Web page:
- The Washington Times - Tuesday, April 18, 2006

White House staff changes are coming soon, the president’s spokesman said yesterday, after new Chief of Staff Joshua B. Bolten met with senior employees and told them to prepare for changes.

Press secretary Scott McClellan said it is “time for a little bit of a fresh start” for the administration, adding that Mr. Bolten told the staffers that anyone planning to leave before the end of the year should resign now, so the administration can get its team in place for the stretch run.

Mr. McClellan said that nobody in the meeting announced plans to quit and that the announcement is not a sign the administration is changing course on policy.

“Josh talked about how this will refresh and re-energize the team and for all of us to renew our commitment as we go forward,” Mr. McClellan said.

Mr. Bolten took over from former chief of staff Andrew H. Card Jr. on Friday. Yesterday was his first full weekday on the job. Republican strategists and staffers on Capitol Hill said his early action showed that he is taking control of the White House, and they were encouraged by the call for revitalization.

“Many members would like to see an aggressive White House with some fresh faces and new energy,” said one Republican aide.

President Bush has been stung recently by complaints from Congress that he has a tin ear and that his legislative affairs staff doesn’t coordinate well with members. Mr. Bolten already has taken steps to reach out to Congress, calling 30 members the day after he was named to the new post.

Mr. Bush has given Mr. Bolten a free hand to restructure the White House staff. The president is fighting to keep driving his policy agenda through 2008, even as attention turns to the 2006 congressional elections and the 2008 presidential primaries.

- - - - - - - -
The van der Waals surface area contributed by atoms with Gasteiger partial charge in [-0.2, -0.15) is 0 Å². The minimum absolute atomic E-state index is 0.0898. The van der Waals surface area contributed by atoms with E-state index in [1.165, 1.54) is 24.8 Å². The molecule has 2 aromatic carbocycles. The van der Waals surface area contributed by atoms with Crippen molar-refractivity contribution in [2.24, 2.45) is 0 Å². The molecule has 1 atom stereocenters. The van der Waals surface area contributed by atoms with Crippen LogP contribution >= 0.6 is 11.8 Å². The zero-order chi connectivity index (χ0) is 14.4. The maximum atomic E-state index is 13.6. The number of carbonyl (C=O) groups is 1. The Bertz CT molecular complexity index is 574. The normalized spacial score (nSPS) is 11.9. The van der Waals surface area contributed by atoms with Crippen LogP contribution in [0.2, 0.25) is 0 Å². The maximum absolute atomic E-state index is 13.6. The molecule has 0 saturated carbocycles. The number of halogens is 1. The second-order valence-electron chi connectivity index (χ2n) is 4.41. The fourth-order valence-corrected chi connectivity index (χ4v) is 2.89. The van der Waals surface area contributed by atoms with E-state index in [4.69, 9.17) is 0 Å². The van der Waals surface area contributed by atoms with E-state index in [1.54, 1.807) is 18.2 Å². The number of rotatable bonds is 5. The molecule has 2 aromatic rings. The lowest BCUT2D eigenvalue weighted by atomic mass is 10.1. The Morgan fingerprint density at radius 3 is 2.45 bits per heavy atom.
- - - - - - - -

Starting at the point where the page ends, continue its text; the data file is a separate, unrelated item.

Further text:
Mr. Bolten already is looking to fill his old slot as director of the Office of Management and Budget (OMB), and Mr. McClellan said more changes are on the way.

“I would expect some other announcements soon,” he said.

One former senior administration official said Joseph W. Hagin, deputy chief of staff and a longtime trusted aide to the president, may soon depart. In addition, Mr. Bolten may bring his own deputy at OMB, Joel D. Kaplan, over to fill the slot vacated by Claude Allen, the president’s former top domestic policy adviser, the former aide said.

Mr. McClellan, who became the press secretary in July 2003, has in recent weeks been rumored to be mulling a departure.

“Two years in this position is a long time. I’m very mindful of that. But look, I never get into any of that speculation,” he told reporters yesterday.

Speculation also has focused on Cabinet secretaries. Asked whether Mr. Bolten’s authority extends to rearranging the Cabinet, Mr. McClellan said the president will look to Mr. Bolten for “advice and counsel” and said the new chief has “full authority to do … what he believes is in the best interests of this White House and this president.”

Observers said it is normal for political operations, particularly on Capitol Hill, to ask employees to leave early in the year, because it ensures continuity during an election year.

Mr. Bolten joined Mr. Bush and other administration officials, including Treasury Secretary John W. Snow, yesterday at a business round table in Sterling.

Mr. Bush used the occasion of tax day, the due date for federal income taxes, to urge that his tax cuts be made permanent. Because of Senate rules, many provisions are scheduled to expire after 10 years.

“It’s tax day, and it’s a day to recommit ourselves to low taxes,” he said.

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